3 The Cuties of Today

The Cuties of Today

Posted on October 30, 2012 by team

This cute little cub is a real miracle: it’s the only cub resulted from mating a lion and a tiger – a liger. Her name is Ciara and she’s in the zoo of Novosibirsk now.

It sooner resembles a lion cub, her father is an African lion while her mom is also a liger.

Ciara is unusual not only because of her pedigree but also because of the fact that it’s an ordinary cat that replaced her real mom.

Her biological mother refused to feed her cause she didn’t have enough milk.

She is fed from a bottle and the cat is always near to play with her and clean her.

A bear cub was born in the zoo of Simferopol, Ukraine. And we decided to show you some shots of this baby as well. The baby’s name is Cleopatra, but she is shortly called Clyopa.


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3 Responses to “The Cuties of Today”

  1. Nergol says:

    A liger is pretty much my favorite animal.

  2. timoulete says:

    Love it !

  3. Nowhere Girl says:

    Kiara is not a liger, but a liliger – 3/4 lion, 1/4 tiger. Btw, her mother later had another litter and these three cubs look more interesting – not so much lion-like, rather like strongly spotted lions with spots forming the pattern of dashed stripes. Big cat hybrids can look differently depending on how the genes arrange themselves – for example most male ligers don’t have a mane like lions do, but some do, such as a liger named Patrick.
    I’ve seen a later clip of Kiara – she lives in an enclosure with a slightly younger little lioness, she can be distinguished by the fact that she is larger and more reddish, which shows her tiger heritage.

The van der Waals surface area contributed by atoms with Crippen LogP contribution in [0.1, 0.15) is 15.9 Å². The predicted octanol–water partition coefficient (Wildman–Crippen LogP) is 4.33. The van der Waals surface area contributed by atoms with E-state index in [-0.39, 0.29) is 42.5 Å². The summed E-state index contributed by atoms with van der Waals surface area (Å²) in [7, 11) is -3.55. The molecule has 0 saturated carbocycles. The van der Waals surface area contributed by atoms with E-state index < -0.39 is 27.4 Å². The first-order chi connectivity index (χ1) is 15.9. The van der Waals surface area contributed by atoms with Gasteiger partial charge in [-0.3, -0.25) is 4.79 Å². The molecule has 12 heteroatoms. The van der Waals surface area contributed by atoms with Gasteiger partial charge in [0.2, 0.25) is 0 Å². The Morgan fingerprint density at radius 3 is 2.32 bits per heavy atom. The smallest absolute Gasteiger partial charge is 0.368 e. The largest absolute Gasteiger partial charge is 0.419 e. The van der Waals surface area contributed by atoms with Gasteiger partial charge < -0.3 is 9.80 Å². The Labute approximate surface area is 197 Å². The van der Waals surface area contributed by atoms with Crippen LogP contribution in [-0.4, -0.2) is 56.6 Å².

Btw, later more liligers were bred in the US, so now there are probably 7 liligers in the world and the curious thing is that all of them are female. I wonder if it’s accidental… hybridization doesn’t affect males and females the same way, for example male ligers (and probably all male bybrid mammals with less than 90% genes from one species – this threshold would be crossed after 4 generations of crossing female hybrids with purebred males) are sterile – they can mate, but their testes don’t produce sperm. So perhaps the clear dominance of females in the second generation also has something to do with this phenomenon? However, the same isn’t true for tiligers (tiger father, liger mother) – the same American zoo which has liligers also has tiligers from another ligress and in this case it’s a sister-brother duo…

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